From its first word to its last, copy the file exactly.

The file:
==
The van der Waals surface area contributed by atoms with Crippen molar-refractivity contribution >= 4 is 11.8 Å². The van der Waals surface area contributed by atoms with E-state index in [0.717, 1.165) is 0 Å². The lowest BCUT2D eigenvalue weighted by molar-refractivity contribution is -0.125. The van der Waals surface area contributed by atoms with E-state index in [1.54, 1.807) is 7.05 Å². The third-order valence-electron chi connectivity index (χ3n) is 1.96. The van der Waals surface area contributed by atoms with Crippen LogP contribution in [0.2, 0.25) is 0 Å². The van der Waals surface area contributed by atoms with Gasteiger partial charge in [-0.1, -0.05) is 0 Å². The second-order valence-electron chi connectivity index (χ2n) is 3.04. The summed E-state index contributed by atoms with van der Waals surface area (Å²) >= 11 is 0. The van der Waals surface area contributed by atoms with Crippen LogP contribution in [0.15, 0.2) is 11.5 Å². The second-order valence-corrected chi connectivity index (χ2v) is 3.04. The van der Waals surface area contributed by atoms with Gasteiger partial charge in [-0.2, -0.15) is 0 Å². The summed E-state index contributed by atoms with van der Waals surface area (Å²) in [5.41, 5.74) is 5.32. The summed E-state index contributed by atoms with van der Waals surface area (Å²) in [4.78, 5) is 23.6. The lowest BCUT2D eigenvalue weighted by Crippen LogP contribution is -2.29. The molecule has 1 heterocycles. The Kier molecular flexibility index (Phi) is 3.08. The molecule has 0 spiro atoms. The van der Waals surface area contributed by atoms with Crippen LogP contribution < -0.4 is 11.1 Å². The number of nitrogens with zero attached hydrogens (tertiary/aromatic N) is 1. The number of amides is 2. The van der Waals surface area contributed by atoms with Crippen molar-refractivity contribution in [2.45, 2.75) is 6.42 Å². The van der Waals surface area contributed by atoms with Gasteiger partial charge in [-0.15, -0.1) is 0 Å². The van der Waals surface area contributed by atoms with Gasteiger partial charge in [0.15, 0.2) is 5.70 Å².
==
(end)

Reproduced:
The van der Waals surface area contributed by atoms with Crippen molar-refractivity contribution >= 4 is 11.8 Å². The van der Waals surface area contributed by atoms with E-state index in [0.717, 1.165) is 0 Å². The lowest BCUT2D eigenvalue weighted by molar-refractivity contribution is -0.125. The van der Waals surface area contributed by atoms with E-state index in [1.54, 1.807) is 7.05 Å². The third-order valence-electron chi connectivity index (χ3n) is 1.96. The van der Waals surface area contributed by atoms with Crippen LogP contribution in [0.2, 0.25) is 0 Å². The van der Waals surface area contributed by atoms with Gasteiger partial charge in [-0.1, -0.05) is 0 Å². The second-order valence-electron chi connectivity index (χ2n) is 3.04. The summed E-state index contributed by atoms with van der Waals surface area (Å²) >= 11 is 0. The van der Waals surface area contributed by atoms with Crippen LogP contribution in [0.15, 0.2) is 11.5 Å². The second-order valence-corrected chi connectivity index (χ2v) is 3.04. The van der Waals surface area contributed by atoms with Gasteiger partial charge in [-0.2, -0.15) is 0 Å². The summed E-state index contributed by atoms with van der Waals surface area (Å²) in [5.41, 5.74) is 5.32. The summed E-state index contributed by atoms with van der Waals surface area (Å²) in [4.78, 5) is 23.6. The lowest BCUT2D eigenvalue weighted by Crippen LogP contribution is -2.29. The molecule has 1 heterocycles. The Kier molecular flexibility index (Phi) is 3.08. The molecule has 0 spiro atoms. The van der Waals surface area contributed by atoms with Crippen LogP contribution < -0.4 is 11.1 Å². The number of nitrogens with zero attached hydrogens (tertiary/aromatic N) is 1. The number of amides is 2. The van der Waals surface area contributed by atoms with Crippen molar-refractivity contribution in [2.45, 2.75) is 6.42 Å². The van der Waals surface area contributed by atoms with Gasteiger partial charge in [-0.15, -0.1) is 0 Å². The van der Waals surface area contributed by atoms with Gasteiger partial charge in [0.15, 0.2) is 5.70 Å².